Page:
In 1995, the Veterinary Practice Owners Association was formed to speak as one voice on behalf of veterinarian owned practices for the benefit of our patients, the public, our staff, and our communities.
Veterinarian owned practices are and always have been the backbone of our profession in Ontario. We are the primary caregivers for all our patients. We provide health and quality of life for our patients, we provide excellence in food safety, and we support strongly the human animal bond. We veterinarians all chose this profession, because we want to contribute to the lives of our patients and their owners (our clients). Traditionally the veterinary practice is a stand-alone small business entity. The VPOA provides a platform for veterinarians to work together for the betterment of our profession.
As practice owners, we are also significant employers for our associate veterinarians and auxiliary team and we indirectly support their families and our communities at large. We must not overlook this. We as business owners are creating value for our entire community.
But times are changing and getting tougher for our profession. The pressure on our profession is mounting every year. There are new interests from outside our profession that are prying away from the core of our businesses and practices endangering our role as primary caregivers.
The pressure is building from many sides:
Manufacturers, pet food companies, insurance companies often rely on veterinary practices as a marketing springboard recommending their products to clients and then sometimes confuse consumers with similar versions of these products available through non veterinary outlets.
Regulations being driven by governmental and non-governmental regulators without thorough consultations of the veterinary practice owners sometimes create unrealistic and unattainable levels of administrative work, increasing our cost and risks to run a business and taking the practice owners away from their patients.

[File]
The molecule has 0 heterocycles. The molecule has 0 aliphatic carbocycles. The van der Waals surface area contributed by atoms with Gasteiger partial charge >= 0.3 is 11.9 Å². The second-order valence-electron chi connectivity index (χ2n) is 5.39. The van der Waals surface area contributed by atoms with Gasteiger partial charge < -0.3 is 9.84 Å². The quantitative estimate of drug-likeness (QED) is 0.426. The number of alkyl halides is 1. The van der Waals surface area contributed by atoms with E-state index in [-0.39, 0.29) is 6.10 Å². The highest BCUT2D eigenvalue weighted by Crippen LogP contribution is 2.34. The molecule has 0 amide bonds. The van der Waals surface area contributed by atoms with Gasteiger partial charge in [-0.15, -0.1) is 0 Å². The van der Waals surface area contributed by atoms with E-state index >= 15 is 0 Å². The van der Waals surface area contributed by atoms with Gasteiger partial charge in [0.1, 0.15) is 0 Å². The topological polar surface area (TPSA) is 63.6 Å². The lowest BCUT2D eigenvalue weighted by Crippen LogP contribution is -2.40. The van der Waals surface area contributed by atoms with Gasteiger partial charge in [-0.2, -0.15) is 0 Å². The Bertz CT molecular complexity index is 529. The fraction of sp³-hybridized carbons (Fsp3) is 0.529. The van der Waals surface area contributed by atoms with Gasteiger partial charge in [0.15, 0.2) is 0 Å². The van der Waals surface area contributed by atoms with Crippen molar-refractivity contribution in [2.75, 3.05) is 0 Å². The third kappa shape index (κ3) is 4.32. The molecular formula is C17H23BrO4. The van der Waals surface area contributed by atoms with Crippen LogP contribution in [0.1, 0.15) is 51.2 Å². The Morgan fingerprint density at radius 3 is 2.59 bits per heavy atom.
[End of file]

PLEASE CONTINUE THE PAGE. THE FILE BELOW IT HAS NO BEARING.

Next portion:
Rescue organizations and animal shelters are creating systematized, high volume, veterinary facilities for the public with vaccinations and surgeries. Such organizations replace the practice of veterinary medicine with high volume, low cost procedures that are systematized and rendered impersonal, focusing on mass treatment instead of the individual animal owner or patient. While they are not being funded by the income they generate, but by donations, volunteerism, loss leader models etc., the cost for our fair and individual approach to practice as a vital link is being questioned and often brings our entire profession into public disrepute. But foremost their model may endanger the wellbeing of our patients.
Some referral and emergency centres are increasingly maintaining their patients for more than necessary and virtually eliminating the general practitioners. We feel strongly that continuation of the veterinarian-client-patient relationship with the general practitioner is critical to the long-term well being of pets.
Challenges with associate veterinarians, whose salary expectations don’t match their skill set and ability to contribute to the practice. Veterinary Practice Owners are often required to mentor new associates, for longer periods of time until they acquire technical, medical, and the emotional abilities needed to be an independent, confident veterinarian.
Challenges with fee based medicine, as opposed to quality based medicine. In the public’s eyes all veterinarians have comparable standards, yet we know that standards vary widely. While we encourage a free marketplace and competition, it reflects badly on our profession that cost cutting became a priority in some instances above patient welfare. The health and welfare of our patients needs to be the first concern of all segments of the profession.
Together we will be heard!
As practitioners we love what we do – helping animals and their owners; But the changing regulatory environment, fragmentation of the sources of care of the patient make it harder for the practicing veterinarian to adequately care for their patients. These interferences contribute to an increasing level of stress and dissatisfaction, compounded with a loss of public respect. We should not be surprised that compassion fatigue and burnout are affecting our profession at higher levels than ever before.
The VPOA cares, because we love this profession and we care about what happens to it. Future veterinarians should expect to join a profession that will provide them with professional development and satisfaction. It must provide them with an income to pay back student loans as well as buy a house and have a life outside of work. The VPOA is working for you with the different stakeholders to give us a united voice.
How you can help:
If you are a veterinary practice owner, or if you did own a practice in the past, we invite you to join us! Every new member gives us more weight to impress our unique position. Only when we work together can we reinforce the credibility and contribution of the veterinarian-owned practices.